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5 tips to creating a better mobile landing page

May 23, 2013

Joey Greenstone is account leader at iProspect

By Joey Greenstone

We know that creating an effective mobile landing page is the first step to having an effective mobile strategy.

According to a Google study, 61 percent of users said if they did not find what they were looking for right away on a mobile site, they would quickly move on to another site. That is especially important considering that 67 percent said that when they visit a mobile-friendly site, they are more likely to buy a site’s product or service.

So what can you do to build a mobile-friendly site?

Mobile users are likely to be performing a time-sensitive task, so it is important for them to be able to access information on their devices without spending a significant amount of time searching on the site.

Toward that end, here are some important tips to consider when building a mobile landing page:

Ensure easy navigation
Your customers need to be able to find what they want quickly. That means site navigation should be simplified, accessible and legible.

Provide the links most important to a mobile user, as well as a search box if they cannot immediately find what they are looking for.

But do not go overboard with the number of links. Google recommends using seven links or fewer per page of navigation. This feeds nicely into our next tip.

Have a simple layout
Knowing your mobile visitors are short on time, ensure that they have an easy time reading, navigating and engaging with your mobile site.

Make sure your content fits onscreen and can be read without pinching and zooming.
A simple layout should continue into conversion pages, where consumers should have an easy time purchasing a product.

Keep long forms to a minimum by only making customers fill out three or four pieces of information, effectively reducing the number of steps needed to complete a conversion.

Prioritize your content
Again, simplicity is best when considering which content you put on your mobile site.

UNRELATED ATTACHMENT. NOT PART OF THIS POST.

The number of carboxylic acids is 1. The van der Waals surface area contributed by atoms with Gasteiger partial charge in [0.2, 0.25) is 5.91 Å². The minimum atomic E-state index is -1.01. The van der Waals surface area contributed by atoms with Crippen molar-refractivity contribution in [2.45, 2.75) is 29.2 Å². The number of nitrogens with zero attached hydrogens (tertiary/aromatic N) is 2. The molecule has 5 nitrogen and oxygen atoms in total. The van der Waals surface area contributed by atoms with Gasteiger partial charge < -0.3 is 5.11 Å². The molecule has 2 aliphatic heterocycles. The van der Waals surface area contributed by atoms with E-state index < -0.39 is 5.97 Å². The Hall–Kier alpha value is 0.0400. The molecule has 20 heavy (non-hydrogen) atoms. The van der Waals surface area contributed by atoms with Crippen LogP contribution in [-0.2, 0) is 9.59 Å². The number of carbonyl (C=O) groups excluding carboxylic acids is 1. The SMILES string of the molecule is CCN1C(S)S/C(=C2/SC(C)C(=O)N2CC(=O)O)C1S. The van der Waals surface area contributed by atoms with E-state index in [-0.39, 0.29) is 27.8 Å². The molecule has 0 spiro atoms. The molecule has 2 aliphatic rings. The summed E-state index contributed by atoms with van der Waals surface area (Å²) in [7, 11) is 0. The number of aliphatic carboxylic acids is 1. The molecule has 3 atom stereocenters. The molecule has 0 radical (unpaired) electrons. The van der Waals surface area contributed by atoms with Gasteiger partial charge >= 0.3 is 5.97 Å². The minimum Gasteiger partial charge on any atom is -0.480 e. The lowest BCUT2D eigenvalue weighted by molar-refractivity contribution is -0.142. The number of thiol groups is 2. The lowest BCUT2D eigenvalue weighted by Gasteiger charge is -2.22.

The content should be more concise and succinct than content on the desktop site, catering to the needs of the on-the-go mobile user.

For retailers and other bricks-and-mortar brands, it is especially important to remember local search, since many consumers may be searching for a store’s location on a search engine.

Mobile sites should include the option for users to “Find a Store” or region if applicable.

Always give the user the option to switch back to the desktop site in case they do not find what they are looking for on the mobile site.

Add the right touch features
All mobile sites should be finger and, especially, thumb-friendly with vertical scrolling. This ensures users will be able to easily view and navigate the mobile site.

Google recommends using large, centered buttons that give the customers breathing room to reduce accidental clicks.

Additionally, it is important to remember that the device is still a phone.

If a mobile site includes a phone number for users to contact the brand, it is highly recommended to include click-to-call features.

Minimize page load time
Landing page load time is becoming increasingly important in mobile.

In line with the idea of getting fast information, customers can get frustrated waiting for a page to load, and will bounce as a consequence.

There are a number of ways to reduce page load time, including combining external JavaScript, optimizing images and leveraging browser caching.

Remember that Flash and AJAX should be kept to a minimum, since they create roadblocks for the mobile user and can also increase page-loading times.

Joey Greenstone is account leader at iProspect, Chicago. Reach him at

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